SEATTLE — For so many, life teeters on the brink. A drought or monsoon can dry up or wash away all assets and savings, and a pest problem can lead to starvation. Having access to climate insurance is critical for protecting against these risks.
Unfortunately, the rate of insured in the developing world is far behind that of their richer counterparts. In Africa, 76 percent of people receive no transfer from social protection systems, and in South Asia, social protection system transfers remain out of reach for 67 percent of the population. In Europe, including the poorer region of Central Asia, the number drops to 37 percent.
Compounding the problem, the impacts of natural disasters weigh much heavier on underdeveloped nations because of their already poor infrastructure and limited government expenditures to deal with the problems. In other words, they are more vulnerable to the shocks of natural disasters and a changing climate.
With climate change modeled to bring about more frequent and severe weather catastrophes, a premium should be placed on insurance. A study on the East African drought that ended in 2012 estimated that each dollar spent on insurance “would have saved $4.4 in post-crisis relief.”
Thankfully, a new form of security, called climate-related parametric insurance, is taking the world by storm. In the last 12 years, 43 countries have implemented or begun implementing parametric insurance programs.
By 2020, the Group of 7 aims to “increase by up to 400 million the number of people in the most vulnerable developing countries” with access to insurance coverage against the impacts of climate change. They are focusing almost exclusively on parametric insurance models.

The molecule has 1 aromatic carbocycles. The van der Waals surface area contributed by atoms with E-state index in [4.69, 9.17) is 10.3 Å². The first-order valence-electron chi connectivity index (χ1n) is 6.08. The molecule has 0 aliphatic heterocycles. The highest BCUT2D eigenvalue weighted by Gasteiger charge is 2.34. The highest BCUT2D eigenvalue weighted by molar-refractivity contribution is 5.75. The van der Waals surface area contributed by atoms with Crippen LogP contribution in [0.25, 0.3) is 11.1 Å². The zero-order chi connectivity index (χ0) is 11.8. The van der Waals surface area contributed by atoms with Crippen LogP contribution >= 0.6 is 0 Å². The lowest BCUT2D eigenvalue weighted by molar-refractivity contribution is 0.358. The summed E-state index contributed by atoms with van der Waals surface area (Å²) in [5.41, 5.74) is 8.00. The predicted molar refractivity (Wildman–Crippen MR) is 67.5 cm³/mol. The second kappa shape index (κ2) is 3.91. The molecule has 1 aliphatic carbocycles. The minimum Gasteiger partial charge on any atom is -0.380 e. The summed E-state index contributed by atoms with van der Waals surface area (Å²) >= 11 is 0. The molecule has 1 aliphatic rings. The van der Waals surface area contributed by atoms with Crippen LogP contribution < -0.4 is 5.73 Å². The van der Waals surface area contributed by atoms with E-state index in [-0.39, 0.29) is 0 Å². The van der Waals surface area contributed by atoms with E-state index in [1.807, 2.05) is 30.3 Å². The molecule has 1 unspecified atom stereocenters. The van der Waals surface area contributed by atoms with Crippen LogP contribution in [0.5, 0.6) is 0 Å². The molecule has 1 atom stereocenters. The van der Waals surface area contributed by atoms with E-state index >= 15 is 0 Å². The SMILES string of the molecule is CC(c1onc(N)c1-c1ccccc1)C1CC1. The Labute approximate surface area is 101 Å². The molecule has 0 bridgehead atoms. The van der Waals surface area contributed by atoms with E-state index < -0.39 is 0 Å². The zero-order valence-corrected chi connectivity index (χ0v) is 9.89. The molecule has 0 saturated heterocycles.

Parametric risk insurance is unique in that its payout is based on independent verification of environmental factors such as wind speed, rainfall, temperatures and magnitude on the Richter scale.
For example, a parametric insurance policy might state that if a certain volume of rainfall is experienced or if wind speed exceeds a predefined level, then the insured receives compensation. Essentially, environmental conditions trigger a payout.
Conventional insurance, which requires an onsite assessment of damages by loss adjusters, can be time-consuming and costly. In the event of a crisis, many governments do not have the luxury of waiting around for a payout, especially when damages may still be accruing. In addition, inspections and reports compiled by loss adjusters can increase insurance premiums.
For example, the Caribbean Catastrophic Risk Insurance Facility, a multi-country parametric risk insurance pool, is able to charge member countries a premium valued at only 26 percent of the cost of traditional insurance for a 1-in-1,500-year risk.
However, these premiums and the instruments required for proper environmental measurements and sophisticated data and modeling technology may prove to be prohibitively costly for some developing nations.
Assistance from international organizations may be necessary to help pay for the initial premium. Also, the data necessary for a parametric insurance program may benefit multiple insurance programs as well as climate researchers, so international institutions can play a vital role in data sharing, technical assistance and funding.
In order to meet the G7 target and fine tune the implementation of a rapidly growing industry, the Center for American Progress proposes five key principles.